What We Watched
Every few nights for the past several months, I have traveled back in time. My portal has been YouTube. My destination: The Dick Cavett Show. The most popular iteration of the show ran on ABC from 1968 to 1974, although Cavett hosted various other talk shows with the same name until 2007. Today, more than 200,000 people subscribe to The Dick Cavett Show YouTube channel, a time capsule of a late-night program now 50 years old. My own path down the rabbit hole began with a bout of insomnia, of course, and an irritating curiosity about the young Chevy Chase. That led me to click on a video from the show titled “Chevy Chase Talks Cocaine Parties.” Wouldn’t you? I could write in an embarrassing amount of detail about why I’ve fixated on this show, but I’ve promised to keep this blurb short. Instead, I’ll just say that I’ve seen Miles Davis give Nicolas Cage a trumpet lesson, I’ve witnessed Salvador Dalí create art in front of Satchel Paige, and I could probably write a thesis on Cavett as an archetype for American whiteness. It’s a wild deep dive into television history. —Tyler Dunn, audience development editor
I want to shout out the “Your Together Awaits” commercials created by Vrbo, which have nailed our need to be near friends and family after so much time apart, as well as our longing to be outdoors. A rental house where a kid can finally play checkers with his grandpa in front of a crackling fire? A property where my screen-addicted teen can fish with her pa? Yes, please. I watch these ads all the way through, even when they pop up for the umpteenth time, and they always make me tear up. —T.Z.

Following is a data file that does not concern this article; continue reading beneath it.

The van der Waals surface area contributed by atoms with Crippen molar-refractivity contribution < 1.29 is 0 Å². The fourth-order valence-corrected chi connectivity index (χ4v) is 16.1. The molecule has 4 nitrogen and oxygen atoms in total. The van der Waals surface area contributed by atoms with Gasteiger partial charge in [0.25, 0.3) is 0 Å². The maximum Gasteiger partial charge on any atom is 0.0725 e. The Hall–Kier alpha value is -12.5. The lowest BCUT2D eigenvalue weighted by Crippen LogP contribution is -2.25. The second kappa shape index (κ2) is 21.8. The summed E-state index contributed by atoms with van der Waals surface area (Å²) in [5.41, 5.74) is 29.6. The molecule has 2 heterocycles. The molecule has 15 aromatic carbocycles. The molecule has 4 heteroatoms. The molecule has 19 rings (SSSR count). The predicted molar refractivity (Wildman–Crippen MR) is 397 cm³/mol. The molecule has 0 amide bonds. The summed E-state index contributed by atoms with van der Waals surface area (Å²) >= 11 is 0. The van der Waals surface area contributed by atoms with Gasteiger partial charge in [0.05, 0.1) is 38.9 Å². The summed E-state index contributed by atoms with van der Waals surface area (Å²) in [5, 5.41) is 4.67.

I recently saw the Oscar-nominated documentary Collective by Romanian director Alexander Nanau. The film, which is streaming on Hulu, begins with haunting footage of a 2015 fire in a Bucharest nightclub called Colectiv. Twenty-seven people died in the fire, but 37 more perished in Romanian hospitals afterward when they sought treatment for their burns. The first half of the documentary focuses on Catalin Tolontan, a journalist at a sports newspaper who discovers that the burn victims have been dying because the disinfectants used in many Romanian hospitals are heavily diluted—leaving patients vulnerable to deadly bacteria. Tolontan’s reporting eventually uncovers a far-reaching corruption scandal that implicates everyone from leading politicians to prominent hospital managers. The second half of the film follows Vlad Voiculescu, the idealistic new health minister who’s appointed after Tolontan’s revelations bring down his predecessor and who tries in vain to reform his country’s health care system. Nanau’s filmmaking is so artful that it often appears artless—he stitches the film together using scenes from the scandal as it unfolded in real time; you won’t see any cutting away to interviews here. Unfortunately, Collective doesn’t have a happy ending, but it’s a powerful look at the Sisyphean task of trying to change a corrupt system. —Sophie Murguia, associate editor